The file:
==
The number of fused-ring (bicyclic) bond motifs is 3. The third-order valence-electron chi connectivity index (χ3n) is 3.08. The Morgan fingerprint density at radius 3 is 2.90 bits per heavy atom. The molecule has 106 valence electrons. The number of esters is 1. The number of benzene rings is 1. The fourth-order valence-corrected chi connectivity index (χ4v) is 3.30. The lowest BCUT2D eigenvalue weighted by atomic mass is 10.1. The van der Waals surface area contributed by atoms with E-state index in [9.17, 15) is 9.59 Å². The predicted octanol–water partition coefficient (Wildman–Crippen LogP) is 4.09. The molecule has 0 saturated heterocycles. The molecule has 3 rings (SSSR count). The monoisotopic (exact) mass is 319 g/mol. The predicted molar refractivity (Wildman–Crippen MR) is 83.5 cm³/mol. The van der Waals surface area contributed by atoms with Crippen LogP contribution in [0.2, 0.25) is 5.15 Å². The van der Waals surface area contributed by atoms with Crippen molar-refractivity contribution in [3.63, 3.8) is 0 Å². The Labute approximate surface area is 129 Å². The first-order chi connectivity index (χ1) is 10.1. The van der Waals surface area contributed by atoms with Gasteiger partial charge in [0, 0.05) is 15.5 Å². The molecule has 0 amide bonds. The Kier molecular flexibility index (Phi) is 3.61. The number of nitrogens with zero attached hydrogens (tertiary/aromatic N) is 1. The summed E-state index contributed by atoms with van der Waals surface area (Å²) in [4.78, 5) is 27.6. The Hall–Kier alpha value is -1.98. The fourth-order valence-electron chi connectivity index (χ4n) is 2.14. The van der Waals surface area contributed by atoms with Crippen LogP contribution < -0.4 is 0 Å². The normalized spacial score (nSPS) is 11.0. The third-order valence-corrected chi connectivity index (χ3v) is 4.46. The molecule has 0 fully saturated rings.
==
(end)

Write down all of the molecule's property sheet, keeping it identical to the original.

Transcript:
The number of fused-ring (bicyclic) bond motifs is 3. The third-order valence-electron chi connectivity index (χ3n) is 3.08. The Morgan fingerprint density at radius 3 is 2.90 bits per heavy atom. The molecule has 106 valence electrons. The number of esters is 1. The number of benzene rings is 1. The fourth-order valence-corrected chi connectivity index (χ4v) is 3.30. The lowest BCUT2D eigenvalue weighted by atomic mass is 10.1. The van der Waals surface area contributed by atoms with E-state index in [9.17, 15) is 9.59 Å². The predicted octanol–water partition coefficient (Wildman–Crippen LogP) is 4.09. The molecule has 0 saturated heterocycles. The molecule has 3 rings (SSSR count). The monoisotopic (exact) mass is 319 g/mol. The predicted molar refractivity (Wildman–Crippen MR) is 83.5 cm³/mol. The van der Waals surface area contributed by atoms with Crippen LogP contribution in [0.2, 0.25) is 5.15 Å². The van der Waals surface area contributed by atoms with Crippen molar-refractivity contribution in [3.63, 3.8) is 0 Å². The Labute approximate surface area is 129 Å². The first-order chi connectivity index (χ1) is 10.1. The van der Waals surface area contributed by atoms with Gasteiger partial charge in [0, 0.05) is 15.5 Å². The molecule has 0 amide bonds. The Kier molecular flexibility index (Phi) is 3.61. The number of nitrogens with zero attached hydrogens (tertiary/aromatic N) is 1. The summed E-state index contributed by atoms with van der Waals surface area (Å²) in [4.78, 5) is 27.6. The Hall–Kier alpha value is -1.98. The fourth-order valence-electron chi connectivity index (χ4n) is 2.14. The van der Waals surface area contributed by atoms with Crippen LogP contribution < -0.4 is 0 Å². The normalized spacial score (nSPS) is 11.0. The third-order valence-corrected chi connectivity index (χ3v) is 4.46. The molecule has 0 fully saturated rings.